Daniel Murray (1768–1852), Catholic archbishop of Dublin from 1823 to 1852, was born on 18 April in Arklow, County Wicklow. He studied for the priesthood at the Irish College in Salamanca, Spain, and was ordained a priest of the Dublin diocese. He was named coadjutor archbishop of Dublin in 1809. He succeeded Archbishop Troy in the see in 1823.
As the church in Dublin emerged from the penal era, it underwent a transformation with the building of a new physical fabric. Murray oversaw a remarkable expansion of Catholic activities in Dublin, including the emergence of new orders such as the Sisters of Mercy, founded by Catherine McAuley, and the Sisters of Charity, founded by Mary Aikenhead.
Murray opposed "the veto" in the 1810s as the price of Catholic Emancipation. This would have granted the British government an influence in Catholic episcopal appointments. A gentle personality, he relied on Bishop James Doyle in the 1820s for much of his response to the Catholic Association's campaign for Catholic Emancipation. Murray was named a member of the National Board of Education in 1831, the first Catholic bishop to be appointed to a state board in the modern period. He served in administering the system alongside the Anglican archbishop of Dublin, Richard Whately, in an unusual example of good ecumenical relations.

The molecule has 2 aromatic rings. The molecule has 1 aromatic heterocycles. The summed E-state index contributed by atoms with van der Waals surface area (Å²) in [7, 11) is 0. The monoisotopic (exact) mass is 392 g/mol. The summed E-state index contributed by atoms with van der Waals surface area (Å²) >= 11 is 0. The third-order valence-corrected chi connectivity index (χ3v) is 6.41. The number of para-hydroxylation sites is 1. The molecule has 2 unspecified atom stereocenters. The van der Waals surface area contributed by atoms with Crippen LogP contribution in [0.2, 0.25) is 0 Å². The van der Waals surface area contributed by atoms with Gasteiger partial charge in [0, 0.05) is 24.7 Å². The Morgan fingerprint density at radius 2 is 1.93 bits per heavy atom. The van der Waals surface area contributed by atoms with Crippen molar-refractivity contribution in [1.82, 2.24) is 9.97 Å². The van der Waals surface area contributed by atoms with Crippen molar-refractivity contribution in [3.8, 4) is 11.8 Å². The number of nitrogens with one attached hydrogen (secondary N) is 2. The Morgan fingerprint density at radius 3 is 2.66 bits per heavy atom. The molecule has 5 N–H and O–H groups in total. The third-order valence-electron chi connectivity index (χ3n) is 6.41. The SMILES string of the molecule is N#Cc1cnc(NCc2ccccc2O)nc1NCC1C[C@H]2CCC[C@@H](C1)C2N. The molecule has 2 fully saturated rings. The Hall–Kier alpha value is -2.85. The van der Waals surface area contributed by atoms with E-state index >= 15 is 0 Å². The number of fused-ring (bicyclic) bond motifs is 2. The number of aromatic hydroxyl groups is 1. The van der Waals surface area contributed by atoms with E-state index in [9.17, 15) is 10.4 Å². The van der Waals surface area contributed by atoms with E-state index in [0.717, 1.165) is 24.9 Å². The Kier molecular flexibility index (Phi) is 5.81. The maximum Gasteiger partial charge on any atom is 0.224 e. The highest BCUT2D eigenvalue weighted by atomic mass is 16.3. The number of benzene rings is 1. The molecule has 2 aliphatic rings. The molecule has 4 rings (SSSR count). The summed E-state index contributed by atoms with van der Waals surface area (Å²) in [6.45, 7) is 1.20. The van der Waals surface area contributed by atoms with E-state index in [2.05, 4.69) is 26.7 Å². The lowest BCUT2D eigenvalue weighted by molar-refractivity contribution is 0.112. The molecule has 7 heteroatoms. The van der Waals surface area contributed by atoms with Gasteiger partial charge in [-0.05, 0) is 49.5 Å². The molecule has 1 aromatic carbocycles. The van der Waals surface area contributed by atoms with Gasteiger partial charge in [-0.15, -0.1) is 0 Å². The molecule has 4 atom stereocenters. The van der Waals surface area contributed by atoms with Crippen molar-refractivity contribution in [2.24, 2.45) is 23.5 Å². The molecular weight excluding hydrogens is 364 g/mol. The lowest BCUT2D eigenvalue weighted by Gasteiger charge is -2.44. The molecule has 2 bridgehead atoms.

In 1838, Murray was attacked by a fellow archbishop, John MacHale of Tuam, for not holding firmly to a Catholic position on the National Board. Murray, however, had the support of a majority of the bishops. Throughout the 1840s Murray and MacHale disagreed on almost every issue and split the hierarchy. Murray did not approve of Daniel O'Connell's campaign for repeal of the union. He favored the third-level Queen's Colleges but was opposed by a majority of the hierarchy and by Archbishop Cullen at the Synod of Thurles in 1850. A political moderate, he was regarded by Cullen and others as being too trusting of British government intentions.
Kerr, Donal A. Peel, Priests, and Politics: Sir Robert Peel's Administration and the Roman Catholic Church in Ireland, 1841–1846. 1982.
Kerr, Donal A. "A Nation of Beggars"? Priests, People, and Politics in Famine Ireland, 1846–1852. 1994.
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